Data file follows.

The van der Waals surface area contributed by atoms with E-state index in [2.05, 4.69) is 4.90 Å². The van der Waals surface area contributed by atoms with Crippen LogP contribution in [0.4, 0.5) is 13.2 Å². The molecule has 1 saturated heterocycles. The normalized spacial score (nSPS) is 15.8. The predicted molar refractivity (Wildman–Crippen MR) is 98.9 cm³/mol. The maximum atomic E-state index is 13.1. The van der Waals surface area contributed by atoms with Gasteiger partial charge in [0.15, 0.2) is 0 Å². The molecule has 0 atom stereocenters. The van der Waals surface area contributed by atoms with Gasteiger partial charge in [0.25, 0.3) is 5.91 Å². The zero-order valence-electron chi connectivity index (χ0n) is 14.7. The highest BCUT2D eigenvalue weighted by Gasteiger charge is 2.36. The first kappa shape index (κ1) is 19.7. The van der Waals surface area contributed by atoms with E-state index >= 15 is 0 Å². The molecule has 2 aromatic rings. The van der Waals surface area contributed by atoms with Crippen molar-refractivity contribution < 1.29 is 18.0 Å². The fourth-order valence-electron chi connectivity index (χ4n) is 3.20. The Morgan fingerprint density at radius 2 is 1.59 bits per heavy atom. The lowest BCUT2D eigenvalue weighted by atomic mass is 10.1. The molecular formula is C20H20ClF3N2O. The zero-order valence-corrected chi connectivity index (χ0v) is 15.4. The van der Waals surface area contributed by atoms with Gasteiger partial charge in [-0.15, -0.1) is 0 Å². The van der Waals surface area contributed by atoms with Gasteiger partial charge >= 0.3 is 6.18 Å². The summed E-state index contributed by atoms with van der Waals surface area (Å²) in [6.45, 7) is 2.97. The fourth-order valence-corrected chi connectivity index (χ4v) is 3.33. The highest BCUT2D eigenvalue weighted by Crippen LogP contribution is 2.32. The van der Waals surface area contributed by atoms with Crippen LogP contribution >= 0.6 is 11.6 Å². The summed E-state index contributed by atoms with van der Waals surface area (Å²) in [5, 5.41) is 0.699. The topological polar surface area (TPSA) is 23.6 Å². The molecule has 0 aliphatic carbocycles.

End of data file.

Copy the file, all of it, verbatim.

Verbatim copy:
The van der Waals surface area contributed by atoms with E-state index in [2.05, 4.69) is 4.90 Å². The van der Waals surface area contributed by atoms with Crippen LogP contribution in [0.4, 0.5) is 13.2 Å². The molecule has 1 saturated heterocycles. The normalized spacial score (nSPS) is 15.8. The predicted molar refractivity (Wildman–Crippen MR) is 98.9 cm³/mol. The maximum atomic E-state index is 13.1. The van der Waals surface area contributed by atoms with Gasteiger partial charge in [0.15, 0.2) is 0 Å². The molecule has 0 atom stereocenters. The van der Waals surface area contributed by atoms with Gasteiger partial charge in [0.25, 0.3) is 5.91 Å². The zero-order valence-electron chi connectivity index (χ0n) is 14.7. The highest BCUT2D eigenvalue weighted by Gasteiger charge is 2.36. The first kappa shape index (κ1) is 19.7. The van der Waals surface area contributed by atoms with E-state index >= 15 is 0 Å². The molecule has 2 aromatic rings. The van der Waals surface area contributed by atoms with Crippen molar-refractivity contribution < 1.29 is 18.0 Å². The fourth-order valence-electron chi connectivity index (χ4n) is 3.20. The Morgan fingerprint density at radius 2 is 1.59 bits per heavy atom. The lowest BCUT2D eigenvalue weighted by atomic mass is 10.1. The molecular formula is C20H20ClF3N2O. The zero-order valence-corrected chi connectivity index (χ0v) is 15.4. The van der Waals surface area contributed by atoms with Gasteiger partial charge in [-0.15, -0.1) is 0 Å². The van der Waals surface area contributed by atoms with Gasteiger partial charge >= 0.3 is 6.18 Å². The summed E-state index contributed by atoms with van der Waals surface area (Å²) in [6.45, 7) is 2.97. The fourth-order valence-corrected chi connectivity index (χ4v) is 3.33. The highest BCUT2D eigenvalue weighted by Crippen LogP contribution is 2.32. The van der Waals surface area contributed by atoms with Crippen LogP contribution >= 0.6 is 11.6 Å². The summed E-state index contributed by atoms with van der Waals surface area (Å²) in [5, 5.41) is 0.699. The topological polar surface area (TPSA) is 23.6 Å². The molecule has 0 aliphatic carbocycles.